A judge in Los Angeles has cleared the way for Michael Jackson’s mother and three children to go to trial on claims that the concert promoter for his planned "This Is It" tour was negligent in hiring and supervising Dr. Conrad Murray, the physician convicted of involuntary manslaughter in the singer’s 2009 death.
Los Angeles County, Calif., Superior Court Judge Yvette Palazuelos ruled on Feb. 27 that AEG Live LLC and its senior executives failed to prove on summary judgment that they had not hired Murray or that they had no reason to believe he would be an unfit physician. Murray was convicted in 2011 of administering a lethal dose of the anesthetic propofol to Jackson and is serving four years in prison.
"There is a triable issue of fact as to whether it was foreseeable that such a physician under strong financial pressure may compromise his Hippocratic Oath and do what was known by AEG Live’s executives to be an unfortunate practice in the entertainment industry for financial gain," Palazuelos wrote in her order, which became public on March 1.
"Triable issues of fact exist as to whether it could have been foreseeable that Dr. Murray would engage in the exact behavior alleged here: Dr. Murray’s provision of drugs which led to Decedent’s death," she said.
Palazuelos, however, threw out additional claims for breach of contract based on a "special relationship" between AEG and Jackson created when both signed the "This Is It" tour contract. Jackson was hardly in AEG’s thrall, she said, citing the promoter’s reference to Jackson as "the greatest and most beloved entertainer in the world."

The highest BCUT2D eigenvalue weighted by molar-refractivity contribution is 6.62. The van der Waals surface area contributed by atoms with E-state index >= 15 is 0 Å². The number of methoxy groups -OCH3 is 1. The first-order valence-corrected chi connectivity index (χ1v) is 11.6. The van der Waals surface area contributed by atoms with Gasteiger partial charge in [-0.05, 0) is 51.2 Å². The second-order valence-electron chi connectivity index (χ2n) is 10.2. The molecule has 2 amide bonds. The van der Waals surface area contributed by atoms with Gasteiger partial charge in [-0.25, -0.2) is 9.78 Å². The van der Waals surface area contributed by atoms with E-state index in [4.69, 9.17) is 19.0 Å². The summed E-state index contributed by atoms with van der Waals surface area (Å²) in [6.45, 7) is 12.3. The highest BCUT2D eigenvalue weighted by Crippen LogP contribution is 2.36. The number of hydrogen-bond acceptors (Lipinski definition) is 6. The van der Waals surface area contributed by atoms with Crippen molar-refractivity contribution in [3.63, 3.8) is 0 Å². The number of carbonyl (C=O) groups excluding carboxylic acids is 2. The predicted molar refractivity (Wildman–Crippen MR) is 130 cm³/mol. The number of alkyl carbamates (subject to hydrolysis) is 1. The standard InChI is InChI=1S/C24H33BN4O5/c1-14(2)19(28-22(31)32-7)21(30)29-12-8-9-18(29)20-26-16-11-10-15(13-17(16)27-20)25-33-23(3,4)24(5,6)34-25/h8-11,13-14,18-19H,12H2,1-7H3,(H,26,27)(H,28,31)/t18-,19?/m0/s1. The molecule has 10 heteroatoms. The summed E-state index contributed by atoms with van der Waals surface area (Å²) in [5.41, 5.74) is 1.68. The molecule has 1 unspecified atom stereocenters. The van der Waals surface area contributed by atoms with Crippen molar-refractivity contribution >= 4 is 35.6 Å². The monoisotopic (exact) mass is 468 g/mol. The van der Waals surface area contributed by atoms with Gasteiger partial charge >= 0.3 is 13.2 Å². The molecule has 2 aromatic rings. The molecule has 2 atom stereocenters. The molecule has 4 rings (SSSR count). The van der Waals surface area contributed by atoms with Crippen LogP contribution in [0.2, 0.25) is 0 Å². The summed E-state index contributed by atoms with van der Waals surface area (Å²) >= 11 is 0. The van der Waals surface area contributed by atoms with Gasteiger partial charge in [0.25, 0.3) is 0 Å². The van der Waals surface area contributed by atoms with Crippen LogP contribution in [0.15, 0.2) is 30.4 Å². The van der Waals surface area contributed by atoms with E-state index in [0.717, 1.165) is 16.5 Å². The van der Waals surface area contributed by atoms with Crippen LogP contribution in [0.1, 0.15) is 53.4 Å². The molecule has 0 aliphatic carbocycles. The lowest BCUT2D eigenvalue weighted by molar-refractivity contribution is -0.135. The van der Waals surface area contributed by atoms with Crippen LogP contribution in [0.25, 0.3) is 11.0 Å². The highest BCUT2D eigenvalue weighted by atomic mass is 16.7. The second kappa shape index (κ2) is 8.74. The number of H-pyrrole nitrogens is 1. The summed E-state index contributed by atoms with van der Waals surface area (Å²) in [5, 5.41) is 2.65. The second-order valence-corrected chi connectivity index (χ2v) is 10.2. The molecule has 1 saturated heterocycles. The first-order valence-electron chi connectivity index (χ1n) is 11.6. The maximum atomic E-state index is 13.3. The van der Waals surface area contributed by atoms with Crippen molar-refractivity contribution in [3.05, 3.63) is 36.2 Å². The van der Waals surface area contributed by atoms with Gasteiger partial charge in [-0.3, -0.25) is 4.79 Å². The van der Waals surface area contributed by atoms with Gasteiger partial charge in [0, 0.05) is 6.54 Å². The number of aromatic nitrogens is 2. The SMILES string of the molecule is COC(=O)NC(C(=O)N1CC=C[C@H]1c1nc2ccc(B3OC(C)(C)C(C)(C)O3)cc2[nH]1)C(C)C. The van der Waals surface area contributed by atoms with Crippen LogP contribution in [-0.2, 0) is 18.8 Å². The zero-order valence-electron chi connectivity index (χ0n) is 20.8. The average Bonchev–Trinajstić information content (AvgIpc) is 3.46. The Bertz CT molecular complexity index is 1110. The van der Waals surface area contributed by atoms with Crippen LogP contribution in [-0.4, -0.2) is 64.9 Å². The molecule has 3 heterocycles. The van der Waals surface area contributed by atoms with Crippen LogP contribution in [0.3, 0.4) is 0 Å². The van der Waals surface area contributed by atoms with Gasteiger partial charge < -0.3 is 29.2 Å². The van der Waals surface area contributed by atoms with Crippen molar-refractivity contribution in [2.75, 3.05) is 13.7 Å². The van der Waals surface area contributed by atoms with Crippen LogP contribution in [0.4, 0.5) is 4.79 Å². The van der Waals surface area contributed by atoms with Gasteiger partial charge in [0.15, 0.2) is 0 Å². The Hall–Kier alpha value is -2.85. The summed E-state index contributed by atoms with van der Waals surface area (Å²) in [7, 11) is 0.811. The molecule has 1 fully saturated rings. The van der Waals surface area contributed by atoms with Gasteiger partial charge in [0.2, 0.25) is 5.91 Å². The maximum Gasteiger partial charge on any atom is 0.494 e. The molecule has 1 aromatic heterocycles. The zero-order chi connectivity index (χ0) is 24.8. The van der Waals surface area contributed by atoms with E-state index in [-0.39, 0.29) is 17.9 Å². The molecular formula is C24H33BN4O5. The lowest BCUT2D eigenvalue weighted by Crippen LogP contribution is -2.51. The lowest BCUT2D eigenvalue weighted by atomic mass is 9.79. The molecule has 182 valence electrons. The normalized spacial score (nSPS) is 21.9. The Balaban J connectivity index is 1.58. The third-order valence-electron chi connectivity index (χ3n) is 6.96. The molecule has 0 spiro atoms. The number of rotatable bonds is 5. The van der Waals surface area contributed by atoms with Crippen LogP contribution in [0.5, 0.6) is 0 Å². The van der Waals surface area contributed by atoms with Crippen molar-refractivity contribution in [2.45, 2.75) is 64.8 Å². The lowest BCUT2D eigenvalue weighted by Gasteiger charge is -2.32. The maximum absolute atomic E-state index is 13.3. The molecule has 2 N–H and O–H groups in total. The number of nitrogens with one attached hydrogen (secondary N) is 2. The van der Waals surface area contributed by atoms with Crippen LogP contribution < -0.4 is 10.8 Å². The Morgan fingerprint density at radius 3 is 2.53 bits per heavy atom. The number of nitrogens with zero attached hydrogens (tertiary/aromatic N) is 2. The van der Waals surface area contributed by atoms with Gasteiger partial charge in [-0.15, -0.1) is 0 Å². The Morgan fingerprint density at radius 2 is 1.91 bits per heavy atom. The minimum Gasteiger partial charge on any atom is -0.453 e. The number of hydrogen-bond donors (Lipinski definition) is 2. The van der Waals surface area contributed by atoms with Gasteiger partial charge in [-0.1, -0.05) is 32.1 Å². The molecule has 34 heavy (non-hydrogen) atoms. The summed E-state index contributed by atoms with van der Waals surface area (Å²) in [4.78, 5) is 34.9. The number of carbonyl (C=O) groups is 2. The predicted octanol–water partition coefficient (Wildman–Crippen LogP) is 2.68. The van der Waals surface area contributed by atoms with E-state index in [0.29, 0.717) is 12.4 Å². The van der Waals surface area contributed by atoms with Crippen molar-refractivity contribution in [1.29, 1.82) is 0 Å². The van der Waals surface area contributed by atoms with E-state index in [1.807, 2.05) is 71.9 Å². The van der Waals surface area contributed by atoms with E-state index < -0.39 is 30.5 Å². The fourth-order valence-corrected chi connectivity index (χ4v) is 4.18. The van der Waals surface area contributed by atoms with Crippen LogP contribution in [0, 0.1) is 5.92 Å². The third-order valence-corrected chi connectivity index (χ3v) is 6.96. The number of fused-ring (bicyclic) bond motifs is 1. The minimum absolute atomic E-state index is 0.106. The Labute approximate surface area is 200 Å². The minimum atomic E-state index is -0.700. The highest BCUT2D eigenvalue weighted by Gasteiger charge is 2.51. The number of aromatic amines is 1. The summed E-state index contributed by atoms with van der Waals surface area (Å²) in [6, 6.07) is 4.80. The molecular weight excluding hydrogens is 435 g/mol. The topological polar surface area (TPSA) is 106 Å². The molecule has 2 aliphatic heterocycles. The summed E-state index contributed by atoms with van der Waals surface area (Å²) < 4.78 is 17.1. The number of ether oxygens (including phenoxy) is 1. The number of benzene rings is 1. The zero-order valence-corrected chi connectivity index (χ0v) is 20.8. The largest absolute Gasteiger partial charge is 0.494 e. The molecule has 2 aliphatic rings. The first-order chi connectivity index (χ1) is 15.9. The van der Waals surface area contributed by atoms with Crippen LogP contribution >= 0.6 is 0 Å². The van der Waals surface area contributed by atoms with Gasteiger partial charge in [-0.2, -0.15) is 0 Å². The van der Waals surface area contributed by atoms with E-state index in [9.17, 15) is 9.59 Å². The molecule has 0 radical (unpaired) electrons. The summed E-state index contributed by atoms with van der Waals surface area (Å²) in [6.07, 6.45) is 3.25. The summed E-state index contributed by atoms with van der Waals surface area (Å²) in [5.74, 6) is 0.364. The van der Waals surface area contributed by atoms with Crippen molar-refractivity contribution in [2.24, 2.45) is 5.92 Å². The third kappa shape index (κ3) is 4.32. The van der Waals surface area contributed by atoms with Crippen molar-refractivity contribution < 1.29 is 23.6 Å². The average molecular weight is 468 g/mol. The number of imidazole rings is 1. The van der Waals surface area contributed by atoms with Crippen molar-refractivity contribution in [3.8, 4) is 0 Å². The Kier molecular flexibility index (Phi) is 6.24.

"The court does not necessarily disagree," she wrote. "So, given Decedent’s status and experience, exerting strong financial pressure is insufficient alone to create undue risk of harm."
She also agreed with AEG that Murray was not an employee and, as such, could not ensure that Jackson would show up for rehearsals. "Assuming that is true, there is no evidence that Defendants exercised or could exercise any control over how (manner or means) that task was to be accomplished."
A trial on the negligence claim is scheduled for April 2.
"We actually have the cleanest, simplest cause of action for us to prove, which is simply that they were negligent in hiring and retaining, keeping on board, the man who’s in prison for killing Michael Jackson," said Kevin Boyle of Panish, Shea & Boyle in Los Angeles, who represents Jackson’s heirs.
"I am pleased the court dismissed AEG and Leiweke outright, and dismissed all but one of the remaining claims against the remaining defendants," said Marvin Putnam, a partner at O’Melveny & Myers in Los Angeles who represents the AEG defendants. "Michael Jackson’s death was a tragedy, but as Friday’s ruling and commonsense make clear, AEG was in no position to save Michael Jackson from his longtime battle with addiction."
Jackson died on June 25, 2009, days before he was scheduled to start the "This Is It" tour in London. He was 50 years old.
Jackson’s heirs originally accused AEG Live of negligence and breach of contract in hiring Murray. They asserted that AEG Live valued profits over the singer’s health, forcing him to show up to rehearsals despite knowing he was ill in the days leading to his death.